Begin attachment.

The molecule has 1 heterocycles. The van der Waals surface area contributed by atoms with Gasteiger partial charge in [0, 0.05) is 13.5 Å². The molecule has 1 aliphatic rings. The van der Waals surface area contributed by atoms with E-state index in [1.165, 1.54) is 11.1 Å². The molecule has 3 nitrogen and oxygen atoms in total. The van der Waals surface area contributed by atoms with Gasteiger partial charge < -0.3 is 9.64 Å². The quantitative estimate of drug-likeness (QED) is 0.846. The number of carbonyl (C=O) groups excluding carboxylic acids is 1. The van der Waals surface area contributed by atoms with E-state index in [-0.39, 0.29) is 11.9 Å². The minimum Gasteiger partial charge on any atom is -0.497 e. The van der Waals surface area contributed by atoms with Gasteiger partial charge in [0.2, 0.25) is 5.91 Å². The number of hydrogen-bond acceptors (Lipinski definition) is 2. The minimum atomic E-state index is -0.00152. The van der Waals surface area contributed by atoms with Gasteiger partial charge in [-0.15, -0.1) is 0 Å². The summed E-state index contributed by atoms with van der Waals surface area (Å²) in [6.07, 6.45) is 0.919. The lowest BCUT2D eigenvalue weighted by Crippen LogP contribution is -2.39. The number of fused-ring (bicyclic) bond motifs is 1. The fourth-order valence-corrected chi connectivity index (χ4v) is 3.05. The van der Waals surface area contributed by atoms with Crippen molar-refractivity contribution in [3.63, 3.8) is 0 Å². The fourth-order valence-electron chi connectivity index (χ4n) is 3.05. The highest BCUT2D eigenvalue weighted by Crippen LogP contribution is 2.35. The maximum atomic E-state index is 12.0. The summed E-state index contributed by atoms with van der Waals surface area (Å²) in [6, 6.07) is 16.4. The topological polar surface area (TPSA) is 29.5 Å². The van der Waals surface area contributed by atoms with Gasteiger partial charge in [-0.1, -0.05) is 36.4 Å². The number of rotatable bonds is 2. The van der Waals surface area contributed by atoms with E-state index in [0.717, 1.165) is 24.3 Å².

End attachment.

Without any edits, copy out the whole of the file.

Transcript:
The molecule has 1 heterocycles. The van der Waals surface area contributed by atoms with Gasteiger partial charge in [0, 0.05) is 13.5 Å². The molecule has 1 aliphatic rings. The van der Waals surface area contributed by atoms with E-state index in [1.165, 1.54) is 11.1 Å². The molecule has 3 nitrogen and oxygen atoms in total. The van der Waals surface area contributed by atoms with Gasteiger partial charge < -0.3 is 9.64 Å². The quantitative estimate of drug-likeness (QED) is 0.846. The number of carbonyl (C=O) groups excluding carboxylic acids is 1. The van der Waals surface area contributed by atoms with E-state index in [-0.39, 0.29) is 11.9 Å². The minimum Gasteiger partial charge on any atom is -0.497 e. The van der Waals surface area contributed by atoms with Gasteiger partial charge in [0.2, 0.25) is 5.91 Å². The number of hydrogen-bond acceptors (Lipinski definition) is 2. The minimum atomic E-state index is -0.00152. The van der Waals surface area contributed by atoms with Gasteiger partial charge in [-0.15, -0.1) is 0 Å². The summed E-state index contributed by atoms with van der Waals surface area (Å²) in [6.07, 6.45) is 0.919. The lowest BCUT2D eigenvalue weighted by Crippen LogP contribution is -2.39. The number of fused-ring (bicyclic) bond motifs is 1. The fourth-order valence-corrected chi connectivity index (χ4v) is 3.05. The van der Waals surface area contributed by atoms with Crippen molar-refractivity contribution in [3.63, 3.8) is 0 Å². The fourth-order valence-electron chi connectivity index (χ4n) is 3.05. The highest BCUT2D eigenvalue weighted by Crippen LogP contribution is 2.35. The maximum atomic E-state index is 12.0. The summed E-state index contributed by atoms with van der Waals surface area (Å²) in [6, 6.07) is 16.4. The topological polar surface area (TPSA) is 29.5 Å². The van der Waals surface area contributed by atoms with Gasteiger partial charge in [-0.1, -0.05) is 36.4 Å². The number of rotatable bonds is 2. The van der Waals surface area contributed by atoms with E-state index in [0.717, 1.165) is 24.3 Å².